• The Marauders. This is the big one. The film NEVER, EVER explains who Moony (oh, sorry, Mooney), Wormtail, Padfoot, and Prongs are besides the creators of the Marauder’s Map. The whole fascinating backstory about the four of them is almost entirely absent. And speaking of the map, when Lupin confiscates it from Harry, Harry never asks “How do you know it’s a map?” So Lupin never says “I helped write it.” Oh, and not to mention, the significance of Harry’s Patronus being a stag is basically just thrown out the window. No plot point of Harry finding his father inside himself, as Dumbledore helps him see in the book. Now, all of this wouldn’t bother me nearly as much if it weren’t, you know, VERY IMPORTANT TO THE STORY?! Come on! Mr. Cuaron, why on earth did you choose to make this film about “becoming a teenager” and not about what was really integral to the story?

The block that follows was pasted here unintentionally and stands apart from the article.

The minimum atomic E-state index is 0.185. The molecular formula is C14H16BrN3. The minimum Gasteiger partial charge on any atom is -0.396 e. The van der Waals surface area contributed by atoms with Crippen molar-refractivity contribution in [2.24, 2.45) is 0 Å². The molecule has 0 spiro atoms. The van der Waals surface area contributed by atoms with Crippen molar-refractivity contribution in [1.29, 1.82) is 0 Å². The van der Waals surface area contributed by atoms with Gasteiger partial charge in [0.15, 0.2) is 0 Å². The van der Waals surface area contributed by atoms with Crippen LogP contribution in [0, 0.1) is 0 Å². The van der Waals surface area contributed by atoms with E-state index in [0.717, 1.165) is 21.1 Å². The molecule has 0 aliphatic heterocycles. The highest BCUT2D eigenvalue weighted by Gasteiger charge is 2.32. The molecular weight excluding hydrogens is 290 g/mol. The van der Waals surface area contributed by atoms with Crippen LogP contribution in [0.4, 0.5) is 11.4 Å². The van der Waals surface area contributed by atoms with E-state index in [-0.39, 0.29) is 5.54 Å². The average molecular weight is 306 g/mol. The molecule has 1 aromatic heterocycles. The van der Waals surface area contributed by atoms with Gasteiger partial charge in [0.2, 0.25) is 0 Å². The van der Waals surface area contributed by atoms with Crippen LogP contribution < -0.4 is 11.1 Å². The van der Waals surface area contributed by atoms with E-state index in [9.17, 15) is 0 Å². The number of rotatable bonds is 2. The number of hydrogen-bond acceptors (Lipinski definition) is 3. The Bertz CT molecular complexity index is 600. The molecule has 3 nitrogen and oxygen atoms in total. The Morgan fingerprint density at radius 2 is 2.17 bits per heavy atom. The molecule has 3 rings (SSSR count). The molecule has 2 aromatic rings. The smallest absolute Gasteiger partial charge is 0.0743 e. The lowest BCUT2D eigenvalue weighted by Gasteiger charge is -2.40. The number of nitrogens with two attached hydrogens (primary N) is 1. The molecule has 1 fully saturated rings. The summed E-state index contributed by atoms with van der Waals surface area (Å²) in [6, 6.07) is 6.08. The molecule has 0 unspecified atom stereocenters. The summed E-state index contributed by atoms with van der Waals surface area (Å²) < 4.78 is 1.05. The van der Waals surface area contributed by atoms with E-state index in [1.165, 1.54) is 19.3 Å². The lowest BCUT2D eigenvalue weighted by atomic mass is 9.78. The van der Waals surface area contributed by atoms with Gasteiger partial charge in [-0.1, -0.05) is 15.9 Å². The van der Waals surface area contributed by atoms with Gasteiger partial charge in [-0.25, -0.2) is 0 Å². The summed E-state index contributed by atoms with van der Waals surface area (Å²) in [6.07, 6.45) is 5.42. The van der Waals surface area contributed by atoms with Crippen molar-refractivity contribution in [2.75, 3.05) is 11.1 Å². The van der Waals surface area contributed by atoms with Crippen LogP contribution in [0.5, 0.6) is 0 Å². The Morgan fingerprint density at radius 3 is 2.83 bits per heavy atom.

This is basically what I looked like after I saw the film for the first time.
This is basically what I looked like after I saw the film for the first time.

Well, there you have it. THAT is why, in my opinion, Harry Potter and the Prisoner of Azkaban is the worst of the eight films. Now, objectively speaking, one or two of the other films might be worse adaptations, but I dislike this one the most because it was the first bad film in the franchise. The first two were wonderful, and then this came along and pretty much brought the whole series to a slog that rarely went away.

You might say I’m too picky. You might even argue that the film is the best of them all. And you know what? That’s okay. I’m not asking anyone to agree with me on all of this. I’m just ranting. I do hope you enjoyed the rant whether you agree with me or not!

Speaking of which, what are your thoughts on all of this? Sound off in the comments!